The top U.S. commodities markets regulator warned exchanges and brokerages that they should be prepared for volatility and possible negative pricing for certain contracts, nearly one month after U.S. oil futures plunged into negative territory for the first time in history.
Last month, the expiring U.S. crude futures contract slumped to a minus $37.63 a barrel as panicked investors bailed out of positions upon realizing that many would be forced to take physical delivery of oil without a place to put it. Holders of that contract are required to take delivery at the main storage hub in Cushing, Oklahoma, but storage has filled rapidly there as market demand plunged by more than 30%.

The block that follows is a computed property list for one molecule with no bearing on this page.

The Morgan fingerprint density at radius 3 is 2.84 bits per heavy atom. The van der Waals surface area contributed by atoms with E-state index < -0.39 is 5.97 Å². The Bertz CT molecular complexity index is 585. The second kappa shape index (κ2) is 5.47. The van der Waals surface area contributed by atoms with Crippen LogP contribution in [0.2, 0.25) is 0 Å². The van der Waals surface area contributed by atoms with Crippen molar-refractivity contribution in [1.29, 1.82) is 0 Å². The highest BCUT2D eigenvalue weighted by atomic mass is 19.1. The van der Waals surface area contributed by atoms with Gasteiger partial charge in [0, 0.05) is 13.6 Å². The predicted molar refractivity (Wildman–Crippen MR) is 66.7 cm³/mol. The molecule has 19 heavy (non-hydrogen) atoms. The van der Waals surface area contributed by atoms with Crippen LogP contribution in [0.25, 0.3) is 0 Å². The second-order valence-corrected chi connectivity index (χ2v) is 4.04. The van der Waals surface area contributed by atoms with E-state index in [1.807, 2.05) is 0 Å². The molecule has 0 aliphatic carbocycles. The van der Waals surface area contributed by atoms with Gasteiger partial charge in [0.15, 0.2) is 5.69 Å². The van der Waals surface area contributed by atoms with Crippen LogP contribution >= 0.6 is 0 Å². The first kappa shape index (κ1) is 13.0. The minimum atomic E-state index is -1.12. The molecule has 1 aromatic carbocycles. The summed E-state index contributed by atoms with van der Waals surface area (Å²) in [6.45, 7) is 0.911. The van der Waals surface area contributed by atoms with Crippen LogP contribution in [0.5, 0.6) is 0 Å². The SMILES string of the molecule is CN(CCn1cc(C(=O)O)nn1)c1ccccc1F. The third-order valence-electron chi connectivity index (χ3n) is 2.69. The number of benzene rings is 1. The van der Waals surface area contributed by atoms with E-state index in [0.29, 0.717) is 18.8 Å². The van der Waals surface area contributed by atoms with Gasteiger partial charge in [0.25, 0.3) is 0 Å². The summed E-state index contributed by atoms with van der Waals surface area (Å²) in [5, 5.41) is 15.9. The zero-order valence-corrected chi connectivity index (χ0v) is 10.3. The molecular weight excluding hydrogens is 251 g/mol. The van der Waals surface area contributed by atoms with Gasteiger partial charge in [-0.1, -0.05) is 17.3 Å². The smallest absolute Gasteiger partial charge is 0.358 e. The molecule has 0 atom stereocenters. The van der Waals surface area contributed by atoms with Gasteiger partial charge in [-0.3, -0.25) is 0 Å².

The U.S. Commodities Futures Trading Commission, the federal agency overseeing futures and options trading, said in a letter dated Wednesday that exchange operators and brokerages need to consider their internal risk controls and protect markets from manipulation.
The notice comes before next week's expiration of the U.S. West Texas Intermediate crude contract for June delivery.
"We are issuing this advisory in the wake of unusually high volatility and negative pricing experienced in the May 2020 physically-delivered WTI contract, and related reference contracts, on April 20," the CFTC said in its letter.
The CFTC told exchanges in its letter that they are responsible for preventing manipulation, price distortion. It also said exchanges need rules to give them emergency authority to either liquidate or transfer open positions in a contract, or potentially suspend trading in a particular contract if needed.
The regulator also said brokerages need to monitor customer accounts to make sure that they do not default on positions or fall below required levels of margin.
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